The same night he got up and took his two wives, his two maids, and his eleven children, and crossed the ford of the Jabbok. He took and sent them across the stream, and likewise everything that he had. Jacob was left alone; and a man wrestled with him until daybreak. (Genesis 32:22-24)
Of all the stories in the Old Testament, I think the story of Jacob wrestling with (presumably) an angel of God all night in the muddy reeds of the Jabbok River just might be my favorite. Maybe that’s because this text was one of my very first sermon assignments in seminary, and it deeply unsettled me (in a good way). Or maybe it’s because the older I get, the more I find this story to be such a fitting metaphor for a life of faith, which really does feel like a wrestling match most of the time.
These nine verses offer a picture of God that is quite different from what most of us are used to. It’s startling, even rather scary. What do we do with this picture of God as an unnamed assailant who pounces on Jacob in the middle of the night and wrestles him to the ground? The great preacher, Barbara Brown Talyor, talks about it this way:
You do not hear much about God causing the chaos [in life], or even having a role in it. On the contrary, it is God’s job to make it stop. God is supposed to restore the status quo and help everyone feel comfortable again. Isn’t that how you know when God is present? When the danger has been avoided? When your heart stops pounding and you can breathe normal again? …It is an appealing idea, but unfortunately the Bible does not back it up. In that richly troubling book, much of God’s best work takes place in total chaos, with people scared half out of their wits: Elijah, trembling under his broom tree, pleading with God to take his life; Mary, listening to an angel’s ambitious plans for plunging her into scandal; Paul, lying flat on his belly on the Damascus road with all his lights put out. …No one in his or her right mind asks to be attacked, frightened, wounded. And yet that is how it comes, sometimes, the presence and blessing of God (Gospel Medicine, Cowley Publications (1995), pp.107-8).
That last sentence especially strikes me. “And yet that is how it comes, sometimes, the presence and blessing of God.” Jacob liked having God’s presence and blessing on his terms. So long as God fit into his agenda and met his conditions, then he would claim this God as his own.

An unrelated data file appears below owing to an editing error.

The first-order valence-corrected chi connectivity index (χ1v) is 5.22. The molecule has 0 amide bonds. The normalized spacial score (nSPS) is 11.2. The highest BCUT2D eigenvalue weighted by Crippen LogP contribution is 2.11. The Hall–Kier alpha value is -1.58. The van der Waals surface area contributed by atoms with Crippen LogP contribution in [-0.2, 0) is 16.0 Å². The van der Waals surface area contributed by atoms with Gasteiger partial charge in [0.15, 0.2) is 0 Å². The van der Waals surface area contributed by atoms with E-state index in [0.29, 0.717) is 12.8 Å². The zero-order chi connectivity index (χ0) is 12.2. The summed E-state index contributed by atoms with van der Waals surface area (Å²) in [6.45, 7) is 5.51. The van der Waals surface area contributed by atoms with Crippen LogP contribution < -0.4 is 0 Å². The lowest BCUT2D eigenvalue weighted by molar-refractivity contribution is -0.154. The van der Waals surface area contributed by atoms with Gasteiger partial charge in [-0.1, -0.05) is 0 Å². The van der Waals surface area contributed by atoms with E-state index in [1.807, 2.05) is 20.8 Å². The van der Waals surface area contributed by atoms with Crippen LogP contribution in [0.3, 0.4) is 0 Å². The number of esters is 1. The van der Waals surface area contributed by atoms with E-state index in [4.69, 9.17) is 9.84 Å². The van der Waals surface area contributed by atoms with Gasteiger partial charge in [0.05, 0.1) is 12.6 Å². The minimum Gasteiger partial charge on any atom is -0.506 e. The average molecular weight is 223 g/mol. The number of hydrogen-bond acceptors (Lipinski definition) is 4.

Taylor points out that, like Jacob, we tend to be more attracted to a God who resembles the big blue genie in the Walt Disney film Alladin. We want a God we can control by summoning him when we need him, make our wish, and then safely send him back into the lamp.
But the God of Abraham, Isaac and Jacob is no genie in a lamp. And that’s a good thing! This is a God who has made a covenant with his people, as well as with all creation. A God who is faithful to keep this covenant. But this covenant is on God’s terms, not ours! As it turns out, God’s plans and purposes are far greater than anything we could wish or bargain for.
I want to suggest that this story of Jacob wrestling with the angel is really a story about grace. Granted, it is not the grace that we tend to envision—that sweet amazing grace that nudges us along “softly and tenderly.” We like that kind of grace. It’s unobtrusive and it’s not too demanding. It’s the kind of grace that makes us feel safe and comfortable.
But the grace that grabbed a hold of Jacob (which is ironic since his name means “grabber”) is a rough and tumble kind of grace that pursues us and wrestles us to the ground, locking us in its wounding hold. I’m talking about grace that comes in the form of unwelcome intrusions in life—disruptions, struggles and disappointments. Things that blind side us and knock us flat on our back, fighting for our life. This is a grace that hurts–a grace that leaves us limping. But it also leaves us blessed. And that makes it amazing grace nonetheless.
More often than not this is the kind of grace it takes for God to lay hold of our lives in Christ, to shape and mold us according to his purpose, and to move us in a certain direction. This is the kind of grace it takes for God to free us from the illusion that we are in control—that we were ever really in control in the first place. A grace that wrestles and wounds.
I’m not suggesting that God is behind every experience of struggle in our lives. That would be an oversimplification and it risks trivializing the pain of those who suffer. And sometimes the chaos in life is because of bad choices we’ve made. But even if God is not causing the chaos, we can have the assurance that God is with us in every struggle, perhaps closest to us when it feels the darkest. And that somehow, by the mystery of divine providence, all things are working together according to God’s good purposes.
In these moments of intense struggle, if you dare open your eyes, you just may catch a glimpse of God’s face–a face both terrible and glorious. And you may notice his arms holding you, these arms that wound and heal. As you wrestle, cling to God for dear life and dear death—yes, cling and don’t let go. Like Jacob, insist upon a blessing. You will come away with a limp, that much is true. But that’s not all. By God’s grace, you will also come away with a new name: “One who struggles with God and prevails.” And this is what makes the struggle worth it.